Monthly Archives: March 2018

BDD done easy – The Cotswold Way

The Cotswold Way is an Agile approach to business analysis, developed by Kent McDonald and myself.


Before you start, you need to identify whether you should be doing Business Analysis, Product Management or JFDI. Cynefin is a particularly useful tool to determine which approach.

The problem with BAs and Story writing in general is that most people think of it as an art form or a brainstorming activity. In fact there is a very simple directed process that Jenny Martin elegantly summarise as OOPSI (Outcome, Output, Process, Scenario, Input), and if you do it backwards, it ISPOO…

The process that I now refer to as the Cotswold Way is a further elaboration of the approach that Kent and I created called Feature Injection.

There are seven simple steps in the Cotswold Way:

  1. Hunt the value. Start where ever people describe the problem/solution. Then work to the output and get them to sketch the reports that they need. They should be able to explain how and why they need the  output (report). This is the customer value which is not the same as the business value.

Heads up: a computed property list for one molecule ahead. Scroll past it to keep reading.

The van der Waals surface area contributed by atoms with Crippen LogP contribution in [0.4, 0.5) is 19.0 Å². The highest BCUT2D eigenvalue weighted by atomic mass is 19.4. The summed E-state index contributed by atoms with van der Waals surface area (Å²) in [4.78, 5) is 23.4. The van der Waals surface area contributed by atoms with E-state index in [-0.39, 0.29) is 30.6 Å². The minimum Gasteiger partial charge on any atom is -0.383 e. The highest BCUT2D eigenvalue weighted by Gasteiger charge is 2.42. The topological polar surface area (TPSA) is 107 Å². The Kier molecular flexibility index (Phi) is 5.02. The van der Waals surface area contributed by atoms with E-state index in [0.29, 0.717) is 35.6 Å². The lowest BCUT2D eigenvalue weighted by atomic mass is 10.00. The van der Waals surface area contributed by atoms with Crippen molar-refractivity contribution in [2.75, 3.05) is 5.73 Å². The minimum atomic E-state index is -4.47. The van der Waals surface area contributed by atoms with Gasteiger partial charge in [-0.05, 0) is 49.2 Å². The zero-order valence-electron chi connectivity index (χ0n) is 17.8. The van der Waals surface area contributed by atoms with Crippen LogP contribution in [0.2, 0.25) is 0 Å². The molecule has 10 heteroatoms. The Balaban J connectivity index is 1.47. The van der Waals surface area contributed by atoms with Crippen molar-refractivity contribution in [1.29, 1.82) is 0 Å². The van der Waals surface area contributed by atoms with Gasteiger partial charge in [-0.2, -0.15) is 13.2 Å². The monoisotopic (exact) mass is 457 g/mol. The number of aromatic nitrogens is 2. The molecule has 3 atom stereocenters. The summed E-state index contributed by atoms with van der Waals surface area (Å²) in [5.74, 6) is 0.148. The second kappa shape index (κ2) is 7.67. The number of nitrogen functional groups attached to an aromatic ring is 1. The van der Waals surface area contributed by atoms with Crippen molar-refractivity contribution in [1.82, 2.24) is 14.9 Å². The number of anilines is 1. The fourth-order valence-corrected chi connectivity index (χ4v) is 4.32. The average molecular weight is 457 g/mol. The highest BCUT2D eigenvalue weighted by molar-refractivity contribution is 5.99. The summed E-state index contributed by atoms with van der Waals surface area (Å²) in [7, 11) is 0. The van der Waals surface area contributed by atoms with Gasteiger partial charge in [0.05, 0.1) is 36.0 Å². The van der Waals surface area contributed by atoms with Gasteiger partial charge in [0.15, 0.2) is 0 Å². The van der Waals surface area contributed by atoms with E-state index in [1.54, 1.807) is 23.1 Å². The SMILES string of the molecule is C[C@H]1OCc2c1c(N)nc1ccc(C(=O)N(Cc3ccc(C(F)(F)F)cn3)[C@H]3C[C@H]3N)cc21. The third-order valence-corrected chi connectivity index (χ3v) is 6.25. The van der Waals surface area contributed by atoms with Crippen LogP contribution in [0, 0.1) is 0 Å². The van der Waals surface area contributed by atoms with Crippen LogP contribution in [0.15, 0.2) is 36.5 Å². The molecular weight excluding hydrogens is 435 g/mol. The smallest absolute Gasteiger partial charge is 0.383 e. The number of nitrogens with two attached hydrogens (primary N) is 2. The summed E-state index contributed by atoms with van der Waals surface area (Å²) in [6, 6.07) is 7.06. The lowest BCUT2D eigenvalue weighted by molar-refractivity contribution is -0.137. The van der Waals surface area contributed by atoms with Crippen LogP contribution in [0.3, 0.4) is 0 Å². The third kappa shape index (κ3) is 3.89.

2. Once you have the output, work backwards using the information smells process to identify the data and calculations you need to produce the report. This makes creating examples super easy. (For those who prefer videos to articles).
  3. Now build the output in a spreadsheet using the model developed in step 2.
  4. You can then work backwards to describe the behaviour of the system using the Given-When-Then format to define the process that populates the required data. (See here and then here )
  5. Depending on the size and complexity of your organisation, you need to meet with either some lead developers/QAs or Architects/Lead Devs/Lead QAs to agree the architecture for the solution. Once you have done that, you can break down the solution into Epics and assign stories to the various components etc.
  6. To break the solution into Epics, you now work backwards for each system to define the Given-When-Then. (Obviously if you are doing everything in a single component, you can ignore steps 5 & 6.)
  7. Once you have your examples and Given-When-Then at the system levels, its a simple matter to slice them up into stories. David Evan’s article, and book are great for those who want to improve the stories they write.

This process takes HOURS rather than days.

Want to get started? Its simple, ask your user or business stakeholder to sketch the output they want rather than describe what they want to you.

Blog posts providing detailed examples of the steps above to follow.